With Earth Day coming up on April 22, here are some ways that teens can go green this Earth Day and help take care of the planet. In addition to protecting our planet and its resources, these actions often have the added benefit of lowering some bills. That’s a win-win!
– When finished charging your phone or device, be sure to unplug the charger from the wall. They are energy vampires, meaning that they suck electrical power even when you aren’t using them.
According to the U.S. Department of Energy, “mobile phone chargers that are left plugged in after your phone is disconnected consume .26 watts of energy — and 2.24 watts when your phone is fully charged and still connected.”
– Skip the straw. When you’re eating out and get a drink, it’s almost automatic to get a straw. I can’t say I thought much about it until I heard about the Shedd Aquarium Shedd the Straw campaign. Americans use 500 million straws every day, and most of them are made of plastic that never goes away. They often end up in our waters, and that impacts not only the water but the animals that call our streams, rivers and lakes home. Consider a paper straw or reusable straw, or skip straws all together.
– Spend some time with your teens’ favorite parts of nature. Go for a hike together. Bike through a forest preserve. Visit the aquarium. Take a walk along the shore. Check out a local nature center. Feeling connected to nature makes you want to take care of it, and these places often offer their own excellent ideas for how to best care for the environment.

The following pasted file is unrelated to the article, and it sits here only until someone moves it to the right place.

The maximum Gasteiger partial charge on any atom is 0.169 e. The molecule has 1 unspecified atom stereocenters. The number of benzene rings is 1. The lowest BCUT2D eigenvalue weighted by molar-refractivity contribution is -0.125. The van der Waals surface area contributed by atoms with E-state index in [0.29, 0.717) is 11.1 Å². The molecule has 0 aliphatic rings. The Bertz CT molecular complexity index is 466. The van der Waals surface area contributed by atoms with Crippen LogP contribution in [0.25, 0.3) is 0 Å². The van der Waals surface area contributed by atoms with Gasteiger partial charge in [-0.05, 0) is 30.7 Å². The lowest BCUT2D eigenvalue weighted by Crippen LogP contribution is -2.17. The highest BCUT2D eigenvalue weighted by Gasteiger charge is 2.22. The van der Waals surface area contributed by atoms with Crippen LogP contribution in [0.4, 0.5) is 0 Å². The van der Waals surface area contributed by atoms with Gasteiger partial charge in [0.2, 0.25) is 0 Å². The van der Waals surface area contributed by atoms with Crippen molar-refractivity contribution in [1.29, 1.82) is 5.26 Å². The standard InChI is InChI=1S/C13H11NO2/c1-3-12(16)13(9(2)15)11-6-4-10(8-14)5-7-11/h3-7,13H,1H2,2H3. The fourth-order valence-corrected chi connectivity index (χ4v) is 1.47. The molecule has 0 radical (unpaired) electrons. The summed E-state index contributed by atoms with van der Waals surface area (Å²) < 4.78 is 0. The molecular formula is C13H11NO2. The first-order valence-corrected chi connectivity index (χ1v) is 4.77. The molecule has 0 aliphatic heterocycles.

– Keep showers short (but not too short). The teen stereotype of taking endless showers persists because there’s an element of truth to it. Talk with kids about setting timers and have them brainstorm ways to keep showers at a reasonable length. Please note I said “reasonable” and not “so short that you really wonder if they even got clean.”
– Use a water bottle, and hang on to it. We all know that reusable water bottles are better for the environment than plastic, and I love that many schools now have water bottle refilling stations. But kids are prone to losing water bottles. Remind them of the environmental importance of hanging to them – if they get lost and then thrown away, it’s not helping. Talk with your kids about ways to hang on to them, from choosing brightly colored ones to clearly labeling them to just remembering to double check before leaving somewhere.
– Use reusable bags. Reusable bags are key, be it shopping bags, lunch bags, any kind of bags. I confess that I am bad about leaving my grocery bags at home so I’ve started keeping them in the car, which has helped a ton.
– Eat local. Start a garden. A lot of parents want their kids to do productive activities over the summer, and growing your own food definitely counts. Also, consider visiting the farmers’ market and buying local so that you know not a lot of fossils fuels were used in transporting your food.
– Hit the streets. Walking or riding a bike is much more environmentally friendly than driving. If you must drive, carpool when you can. It’s more fun to go with friends anyway!
– Talk to your kids about what they think your family can do to reduce consumption and be better stewards of our resources. They may have great insight and ideas, and including them in the conversation about conservation sends an important message.
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